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But as medical knowledge advanced, early feminists began to challenge the law that detained and punished women for their illness. Words by Anna Faherty 20 July F itzrovia, As she lay in bed, limbs heavy and eyelids drooping, a throbbing pain seeped down her back. Her entire body was covered with small rose-coloured spots, physical signs that marked her out as both a sufferer of syphilis and a disreputable young woman.
About eight weeks before, she may have noticed a small pimple appear. When it grew to the size of a pea, rupturing to form an ulcer, it was the first sign she had contracted a condition the medical establishment claimed to be generated within the bodies of women. Official efforts to contain the disease in the s focused on controlling women — especially women like A G. These tactics were to have unintended consequences, as they sparked the emergence of the first wave of feminism.
Syphilis was first associated with prostitution and supposed depraved behaviour soon after it appeared in Europe at the end of the s. When it became apparent that it could be transmitted through sexual contact, it was interpreted as divine punishment for promiscuity. If the disease was a direct result of promiscuous intercourse, prostitutes were nothing less than a festering sore on society.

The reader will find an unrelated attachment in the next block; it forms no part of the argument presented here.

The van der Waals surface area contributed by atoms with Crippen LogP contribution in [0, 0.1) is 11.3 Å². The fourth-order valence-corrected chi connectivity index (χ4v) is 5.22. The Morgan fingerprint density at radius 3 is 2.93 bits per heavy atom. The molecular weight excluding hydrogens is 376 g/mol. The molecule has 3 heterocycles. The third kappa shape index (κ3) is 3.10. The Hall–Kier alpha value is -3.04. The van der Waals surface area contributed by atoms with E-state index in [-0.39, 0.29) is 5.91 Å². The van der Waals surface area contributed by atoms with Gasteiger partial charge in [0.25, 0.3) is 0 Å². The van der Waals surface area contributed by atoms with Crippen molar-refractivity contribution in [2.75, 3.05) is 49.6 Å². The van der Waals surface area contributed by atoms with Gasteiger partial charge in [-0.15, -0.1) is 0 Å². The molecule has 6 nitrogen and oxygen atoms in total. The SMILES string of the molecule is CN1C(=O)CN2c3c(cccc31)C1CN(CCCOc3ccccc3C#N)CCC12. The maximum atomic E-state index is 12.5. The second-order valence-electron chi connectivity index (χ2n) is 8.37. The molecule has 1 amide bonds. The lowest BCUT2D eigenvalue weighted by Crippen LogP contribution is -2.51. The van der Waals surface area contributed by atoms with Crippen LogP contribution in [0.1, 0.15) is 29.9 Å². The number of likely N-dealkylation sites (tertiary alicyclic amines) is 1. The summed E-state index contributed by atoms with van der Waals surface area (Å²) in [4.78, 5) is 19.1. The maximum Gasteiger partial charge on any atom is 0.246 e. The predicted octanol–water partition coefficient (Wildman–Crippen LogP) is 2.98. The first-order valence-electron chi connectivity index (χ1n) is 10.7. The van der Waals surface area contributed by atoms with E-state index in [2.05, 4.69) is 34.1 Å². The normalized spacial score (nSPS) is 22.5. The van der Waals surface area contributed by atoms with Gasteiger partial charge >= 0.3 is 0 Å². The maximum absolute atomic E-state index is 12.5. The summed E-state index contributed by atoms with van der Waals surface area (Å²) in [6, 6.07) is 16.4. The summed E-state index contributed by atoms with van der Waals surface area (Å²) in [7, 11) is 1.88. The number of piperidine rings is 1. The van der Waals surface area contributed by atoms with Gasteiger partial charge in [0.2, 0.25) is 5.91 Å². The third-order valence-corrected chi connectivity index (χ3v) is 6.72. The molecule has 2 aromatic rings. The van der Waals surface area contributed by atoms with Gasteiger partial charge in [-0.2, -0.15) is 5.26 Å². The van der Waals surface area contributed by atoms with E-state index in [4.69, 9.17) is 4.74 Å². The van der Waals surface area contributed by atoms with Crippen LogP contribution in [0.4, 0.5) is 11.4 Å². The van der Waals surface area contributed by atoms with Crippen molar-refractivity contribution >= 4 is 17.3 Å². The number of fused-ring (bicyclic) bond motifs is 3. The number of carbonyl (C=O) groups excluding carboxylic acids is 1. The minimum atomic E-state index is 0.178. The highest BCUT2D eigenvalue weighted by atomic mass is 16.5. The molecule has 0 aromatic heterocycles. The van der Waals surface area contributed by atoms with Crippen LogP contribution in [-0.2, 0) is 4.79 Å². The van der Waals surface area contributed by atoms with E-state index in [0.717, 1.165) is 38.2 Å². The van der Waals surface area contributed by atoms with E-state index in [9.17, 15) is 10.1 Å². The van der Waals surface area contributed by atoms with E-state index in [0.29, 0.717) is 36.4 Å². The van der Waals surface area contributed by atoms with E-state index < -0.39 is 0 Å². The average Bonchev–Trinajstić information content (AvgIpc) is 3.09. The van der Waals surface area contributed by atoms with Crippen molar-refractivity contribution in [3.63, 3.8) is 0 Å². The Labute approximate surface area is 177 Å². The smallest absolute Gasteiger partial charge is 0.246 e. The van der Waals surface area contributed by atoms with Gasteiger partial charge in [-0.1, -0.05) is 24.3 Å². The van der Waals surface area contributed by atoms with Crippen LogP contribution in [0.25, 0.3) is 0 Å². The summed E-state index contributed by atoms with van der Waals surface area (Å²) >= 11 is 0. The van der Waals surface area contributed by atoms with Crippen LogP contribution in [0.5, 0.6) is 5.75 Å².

Like plague-infected rats or cholera-swamped sewers, women who made their living selling sex were a problem that had to be monitored and improved. The Contagious Diseases Acts, which were first implemented in England and Ireland in the s, provided a legal framework for keeping track of prostitutes and isolating those who were infected.
Despite the generic title, the Acts were designed specifically to reduce the impact of syphilis and gonorrhoea on men serving in the military. These women were then requested to submit to an internal medical examination. It must be acknowledged, in fact, that by this means alone can we hope to reduce the ever-growing number of cases of syphilis in women whose vice and poverty has set them outside society.